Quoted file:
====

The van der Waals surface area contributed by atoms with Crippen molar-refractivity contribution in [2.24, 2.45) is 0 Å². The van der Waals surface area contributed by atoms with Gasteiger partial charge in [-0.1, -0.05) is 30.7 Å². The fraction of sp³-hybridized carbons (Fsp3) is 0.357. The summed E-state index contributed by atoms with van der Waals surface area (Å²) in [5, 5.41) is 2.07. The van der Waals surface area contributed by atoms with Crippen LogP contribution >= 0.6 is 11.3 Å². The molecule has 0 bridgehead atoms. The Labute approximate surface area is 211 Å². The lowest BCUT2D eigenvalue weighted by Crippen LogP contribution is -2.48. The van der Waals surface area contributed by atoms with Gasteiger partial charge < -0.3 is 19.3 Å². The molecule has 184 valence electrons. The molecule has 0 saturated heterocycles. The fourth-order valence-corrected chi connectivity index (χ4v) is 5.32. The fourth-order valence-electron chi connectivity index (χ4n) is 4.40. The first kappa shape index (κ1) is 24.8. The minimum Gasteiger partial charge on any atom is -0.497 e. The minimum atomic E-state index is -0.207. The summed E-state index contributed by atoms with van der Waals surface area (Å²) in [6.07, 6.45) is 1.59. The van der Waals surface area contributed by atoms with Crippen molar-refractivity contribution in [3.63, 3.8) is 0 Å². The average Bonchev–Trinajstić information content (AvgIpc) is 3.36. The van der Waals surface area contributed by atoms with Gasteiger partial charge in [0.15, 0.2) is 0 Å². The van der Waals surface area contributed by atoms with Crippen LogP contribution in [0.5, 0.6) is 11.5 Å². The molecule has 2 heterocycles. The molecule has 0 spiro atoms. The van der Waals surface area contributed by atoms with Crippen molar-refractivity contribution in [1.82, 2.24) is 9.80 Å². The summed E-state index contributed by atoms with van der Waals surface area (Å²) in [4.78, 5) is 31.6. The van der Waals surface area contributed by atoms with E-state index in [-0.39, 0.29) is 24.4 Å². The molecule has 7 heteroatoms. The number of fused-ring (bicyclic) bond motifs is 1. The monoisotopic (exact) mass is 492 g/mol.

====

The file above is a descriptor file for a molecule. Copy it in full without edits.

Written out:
The van der Waals surface area contributed by atoms with Crippen molar-refractivity contribution in [2.24, 2.45) is 0 Å². The van der Waals surface area contributed by atoms with Gasteiger partial charge in [-0.1, -0.05) is 30.7 Å². The fraction of sp³-hybridized carbons (Fsp3) is 0.357. The summed E-state index contributed by atoms with van der Waals surface area (Å²) in [5, 5.41) is 2.07. The van der Waals surface area contributed by atoms with Crippen LogP contribution >= 0.6 is 11.3 Å². The molecule has 0 bridgehead atoms. The Labute approximate surface area is 211 Å². The lowest BCUT2D eigenvalue weighted by Crippen LogP contribution is -2.48. The van der Waals surface area contributed by atoms with Gasteiger partial charge < -0.3 is 19.3 Å². The molecule has 184 valence electrons. The molecule has 0 saturated heterocycles. The fourth-order valence-corrected chi connectivity index (χ4v) is 5.32. The fourth-order valence-electron chi connectivity index (χ4n) is 4.40. The first kappa shape index (κ1) is 24.8. The minimum Gasteiger partial charge on any atom is -0.497 e. The minimum atomic E-state index is -0.207. The summed E-state index contributed by atoms with van der Waals surface area (Å²) in [6.07, 6.45) is 1.59. The van der Waals surface area contributed by atoms with Crippen molar-refractivity contribution in [3.63, 3.8) is 0 Å². The average Bonchev–Trinajstić information content (AvgIpc) is 3.36. The van der Waals surface area contributed by atoms with Gasteiger partial charge in [0.15, 0.2) is 0 Å². The van der Waals surface area contributed by atoms with Crippen LogP contribution in [0.5, 0.6) is 11.5 Å². The molecule has 2 heterocycles. The molecule has 0 spiro atoms. The van der Waals surface area contributed by atoms with Crippen molar-refractivity contribution in [1.82, 2.24) is 9.80 Å². The summed E-state index contributed by atoms with van der Waals surface area (Å²) in [4.78, 5) is 31.6. The van der Waals surface area contributed by atoms with E-state index in [-0.39, 0.29) is 24.4 Å². The molecule has 7 heteroatoms. The number of fused-ring (bicyclic) bond motifs is 1. The monoisotopic (exact) mass is 492 g/mol.